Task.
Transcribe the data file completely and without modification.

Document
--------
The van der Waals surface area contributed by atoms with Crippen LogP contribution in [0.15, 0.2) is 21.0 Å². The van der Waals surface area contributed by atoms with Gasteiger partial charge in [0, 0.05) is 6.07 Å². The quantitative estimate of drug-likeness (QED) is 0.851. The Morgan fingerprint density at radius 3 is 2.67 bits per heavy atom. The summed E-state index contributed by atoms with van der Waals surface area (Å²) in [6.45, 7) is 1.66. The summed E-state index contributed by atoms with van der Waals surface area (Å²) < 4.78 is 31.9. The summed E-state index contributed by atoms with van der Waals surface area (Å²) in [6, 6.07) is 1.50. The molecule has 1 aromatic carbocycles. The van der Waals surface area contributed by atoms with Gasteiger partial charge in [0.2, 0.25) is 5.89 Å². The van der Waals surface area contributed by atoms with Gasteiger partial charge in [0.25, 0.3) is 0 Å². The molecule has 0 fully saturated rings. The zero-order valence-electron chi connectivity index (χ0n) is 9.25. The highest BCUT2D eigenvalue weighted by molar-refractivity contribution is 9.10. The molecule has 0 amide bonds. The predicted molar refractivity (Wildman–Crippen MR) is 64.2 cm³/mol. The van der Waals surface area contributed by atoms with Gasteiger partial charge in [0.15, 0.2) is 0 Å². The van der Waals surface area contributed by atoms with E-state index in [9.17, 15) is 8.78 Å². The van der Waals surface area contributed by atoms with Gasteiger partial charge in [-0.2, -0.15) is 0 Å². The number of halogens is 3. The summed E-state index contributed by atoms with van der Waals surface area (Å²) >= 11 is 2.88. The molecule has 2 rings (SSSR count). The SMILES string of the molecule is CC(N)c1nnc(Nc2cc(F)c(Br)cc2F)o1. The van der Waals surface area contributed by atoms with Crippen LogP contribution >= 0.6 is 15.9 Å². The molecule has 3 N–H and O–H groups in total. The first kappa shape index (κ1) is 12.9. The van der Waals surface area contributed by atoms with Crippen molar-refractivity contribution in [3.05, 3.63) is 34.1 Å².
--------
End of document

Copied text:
The van der Waals surface area contributed by atoms with Crippen LogP contribution in [0.15, 0.2) is 21.0 Å². The van der Waals surface area contributed by atoms with Gasteiger partial charge in [0, 0.05) is 6.07 Å². The quantitative estimate of drug-likeness (QED) is 0.851. The Morgan fingerprint density at radius 3 is 2.67 bits per heavy atom. The summed E-state index contributed by atoms with van der Waals surface area (Å²) in [6.45, 7) is 1.66. The summed E-state index contributed by atoms with van der Waals surface area (Å²) < 4.78 is 31.9. The summed E-state index contributed by atoms with van der Waals surface area (Å²) in [6, 6.07) is 1.50. The molecule has 1 aromatic carbocycles. The van der Waals surface area contributed by atoms with Gasteiger partial charge in [0.2, 0.25) is 5.89 Å². The van der Waals surface area contributed by atoms with Gasteiger partial charge in [0.25, 0.3) is 0 Å². The molecule has 0 fully saturated rings. The zero-order valence-electron chi connectivity index (χ0n) is 9.25. The highest BCUT2D eigenvalue weighted by molar-refractivity contribution is 9.10. The molecule has 0 amide bonds. The predicted molar refractivity (Wildman–Crippen MR) is 64.2 cm³/mol. The van der Waals surface area contributed by atoms with Gasteiger partial charge in [0.15, 0.2) is 0 Å². The van der Waals surface area contributed by atoms with E-state index in [9.17, 15) is 8.78 Å². The van der Waals surface area contributed by atoms with Gasteiger partial charge in [-0.2, -0.15) is 0 Å². The number of halogens is 3. The summed E-state index contributed by atoms with van der Waals surface area (Å²) >= 11 is 2.88. The molecule has 2 rings (SSSR count). The SMILES string of the molecule is CC(N)c1nnc(Nc2cc(F)c(Br)cc2F)o1. The van der Waals surface area contributed by atoms with Crippen LogP contribution >= 0.6 is 15.9 Å². The molecule has 3 N–H and O–H groups in total. The first kappa shape index (κ1) is 12.9. The van der Waals surface area contributed by atoms with Crippen molar-refractivity contribution in [3.05, 3.63) is 34.1 Å².